Report of the Proceedings and Arguments in the Probate Court of the City and County of San Francisco, State of California, on the Trial to Admit to Probate the "Last Will and Testament" of Horace Hawes, (Deceased)

Report of the Proceedings and Arguments in the Probate Court of the City and County of San Francisco, State of California, on the Trial to Admit to Probate the "Last Will and Testament" of Horace Hawes, (Deceased)

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This historic book may have numerous typos and missing text. Purchasers can usually download a free scanned copy of the original book (without typos) from the publisher. Not indexed. Not illustrated. 1872 edition. Excerpt: ...the two overlap one another, do they not? A. Sometimes they seem to stand upon the border between sanity and insanity. It is almost impossible, frequently, to tell which side to place the person upon. Q. Suppose the deluded opinion in a given case--what we assumed to be a deluded opinion--depends upon evidence--that is the fact; that is embedded in a deluded opinion, depends upon the evidence; if there was no evidence whatever, on which to base the delusion, would you pronounce the patient, necessarily, a monomaniac? A. If there was evidence to establish as true the particular idea that others might call a delusion, I would not consider it as settled that it was a delusion in the individual at all, but that he had formed his opinion from evidence. Q. Suppose the evidence in regard to the existence of that fact is conflicting, and assume that a large preponderance of the evidence is against the existence of the fact; but notwithstanding the preponderance being against it, there is still some evidence tending to support it; the patient rejects the preponderance of testimony and believes the lesser weight of testimony, and insists upon it against the preponder ance of evidence that the fact exists, would that necessarily involve any disturbance at all of any of the intellectual faculties? A. It might and might not. It would depend a great deal upon the intelligence of the witness, and the degree of preponderance, or the weight of evidence against it. Q. Some men are a great deal more credulous of a fact than others, are they not? A. They are. Q. And some men would be ready to believe against the preponderance of evidence that a fact did still exist and still not be at all insane? ' A. Well, I could not answer very corTectly to that, unless I...show more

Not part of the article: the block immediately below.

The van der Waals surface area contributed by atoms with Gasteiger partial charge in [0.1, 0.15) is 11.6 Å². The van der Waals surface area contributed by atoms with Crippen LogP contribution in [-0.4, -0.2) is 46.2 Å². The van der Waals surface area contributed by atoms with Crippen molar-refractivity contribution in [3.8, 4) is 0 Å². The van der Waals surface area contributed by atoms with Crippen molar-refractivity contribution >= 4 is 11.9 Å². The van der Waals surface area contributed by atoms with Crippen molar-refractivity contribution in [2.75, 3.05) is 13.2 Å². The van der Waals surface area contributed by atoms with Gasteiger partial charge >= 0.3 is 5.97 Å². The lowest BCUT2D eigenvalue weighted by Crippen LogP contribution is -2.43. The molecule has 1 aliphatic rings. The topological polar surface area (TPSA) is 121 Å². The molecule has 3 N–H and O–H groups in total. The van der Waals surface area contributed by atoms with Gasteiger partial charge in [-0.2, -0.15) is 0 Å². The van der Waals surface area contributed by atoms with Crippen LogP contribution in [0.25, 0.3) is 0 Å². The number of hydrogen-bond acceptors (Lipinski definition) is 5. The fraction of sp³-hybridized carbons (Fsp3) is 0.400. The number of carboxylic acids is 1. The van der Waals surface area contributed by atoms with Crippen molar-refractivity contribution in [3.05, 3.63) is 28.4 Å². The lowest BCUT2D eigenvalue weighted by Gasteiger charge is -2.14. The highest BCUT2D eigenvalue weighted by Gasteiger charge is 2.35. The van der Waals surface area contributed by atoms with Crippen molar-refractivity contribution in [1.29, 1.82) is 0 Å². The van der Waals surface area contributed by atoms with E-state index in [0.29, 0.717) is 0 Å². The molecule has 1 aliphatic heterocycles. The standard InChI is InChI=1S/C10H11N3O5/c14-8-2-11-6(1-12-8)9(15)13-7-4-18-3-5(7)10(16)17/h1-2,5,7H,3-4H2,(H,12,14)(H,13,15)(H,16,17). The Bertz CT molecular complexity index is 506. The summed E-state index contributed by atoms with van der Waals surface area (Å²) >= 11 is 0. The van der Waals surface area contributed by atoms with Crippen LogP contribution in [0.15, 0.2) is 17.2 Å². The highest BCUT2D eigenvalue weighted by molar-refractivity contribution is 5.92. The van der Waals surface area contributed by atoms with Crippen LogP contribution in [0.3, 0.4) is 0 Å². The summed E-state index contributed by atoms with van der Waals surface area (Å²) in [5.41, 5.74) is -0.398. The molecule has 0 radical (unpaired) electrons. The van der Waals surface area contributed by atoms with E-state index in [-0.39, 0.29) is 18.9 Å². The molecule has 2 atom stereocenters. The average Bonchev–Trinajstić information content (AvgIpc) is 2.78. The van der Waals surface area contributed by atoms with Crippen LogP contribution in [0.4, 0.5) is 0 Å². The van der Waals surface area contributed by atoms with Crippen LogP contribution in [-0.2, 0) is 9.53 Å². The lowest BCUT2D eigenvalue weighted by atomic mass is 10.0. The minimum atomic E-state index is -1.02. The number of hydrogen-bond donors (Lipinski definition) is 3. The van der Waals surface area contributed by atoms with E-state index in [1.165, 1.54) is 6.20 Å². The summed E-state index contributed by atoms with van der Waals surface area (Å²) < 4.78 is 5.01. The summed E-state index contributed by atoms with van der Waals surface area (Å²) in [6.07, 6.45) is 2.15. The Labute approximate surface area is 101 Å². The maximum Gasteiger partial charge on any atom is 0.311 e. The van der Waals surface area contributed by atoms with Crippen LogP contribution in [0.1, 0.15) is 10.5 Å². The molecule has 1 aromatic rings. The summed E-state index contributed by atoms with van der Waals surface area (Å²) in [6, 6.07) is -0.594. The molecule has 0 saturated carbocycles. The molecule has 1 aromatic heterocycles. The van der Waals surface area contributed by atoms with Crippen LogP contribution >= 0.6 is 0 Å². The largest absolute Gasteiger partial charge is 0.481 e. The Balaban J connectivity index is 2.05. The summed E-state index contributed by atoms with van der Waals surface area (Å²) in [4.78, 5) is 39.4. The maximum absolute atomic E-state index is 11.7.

Product details

  • Paperback | 324 pages
  • 189 x 246 x 17mm | 581g
  • Rarebooksclub.com
  • United States
  • English
  • black & white illustrations
  • 1236840127
  • 9781236840127